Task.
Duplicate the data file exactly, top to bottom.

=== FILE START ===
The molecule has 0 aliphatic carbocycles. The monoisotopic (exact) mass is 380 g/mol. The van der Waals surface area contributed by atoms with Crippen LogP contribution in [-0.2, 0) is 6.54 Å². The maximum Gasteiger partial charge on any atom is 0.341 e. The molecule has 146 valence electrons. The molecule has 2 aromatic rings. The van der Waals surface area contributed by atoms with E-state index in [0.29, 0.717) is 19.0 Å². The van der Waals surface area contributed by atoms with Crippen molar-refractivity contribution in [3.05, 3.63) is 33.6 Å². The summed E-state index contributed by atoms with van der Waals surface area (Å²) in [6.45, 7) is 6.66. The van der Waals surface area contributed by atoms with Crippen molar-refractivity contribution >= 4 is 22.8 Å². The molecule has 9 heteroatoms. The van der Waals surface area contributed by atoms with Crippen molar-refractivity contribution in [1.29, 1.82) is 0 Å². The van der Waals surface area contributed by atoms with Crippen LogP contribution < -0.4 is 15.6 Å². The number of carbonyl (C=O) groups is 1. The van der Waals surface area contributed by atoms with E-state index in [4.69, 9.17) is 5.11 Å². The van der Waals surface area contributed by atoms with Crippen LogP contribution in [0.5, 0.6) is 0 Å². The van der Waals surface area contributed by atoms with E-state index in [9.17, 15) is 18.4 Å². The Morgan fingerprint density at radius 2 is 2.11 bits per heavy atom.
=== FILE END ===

The molecule has 0 aliphatic carbocycles. The monoisotopic (exact) mass is 380 g/mol. The van der Waals surface area contributed by atoms with Crippen LogP contribution in [-0.2, 0) is 6.54 Å². The maximum Gasteiger partial charge on any atom is 0.341 e. The molecule has 146 valence electrons. The molecule has 2 aromatic rings. The van der Waals surface area contributed by atoms with E-state index in [0.29, 0.717) is 19.0 Å². The van der Waals surface area contributed by atoms with Crippen molar-refractivity contribution in [3.05, 3.63) is 33.6 Å². The summed E-state index contributed by atoms with van der Waals surface area (Å²) in [6.45, 7) is 6.66. The van der Waals surface area contributed by atoms with Crippen molar-refractivity contribution >= 4 is 22.8 Å². The molecule has 9 heteroatoms. The van der Waals surface area contributed by atoms with Crippen molar-refractivity contribution in [1.29, 1.82) is 0 Å². The van der Waals surface area contributed by atoms with Crippen LogP contribution < -0.4 is 15.6 Å². The number of carbonyl (C=O) groups is 1. The van der Waals surface area contributed by atoms with E-state index in [4.69, 9.17) is 5.11 Å². The van der Waals surface area contributed by atoms with Crippen LogP contribution in [0.5, 0.6) is 0 Å². The van der Waals surface area contributed by atoms with E-state index in [9.17, 15) is 18.4 Å². The Morgan fingerprint density at radius 2 is 2.11 bits per heavy atom.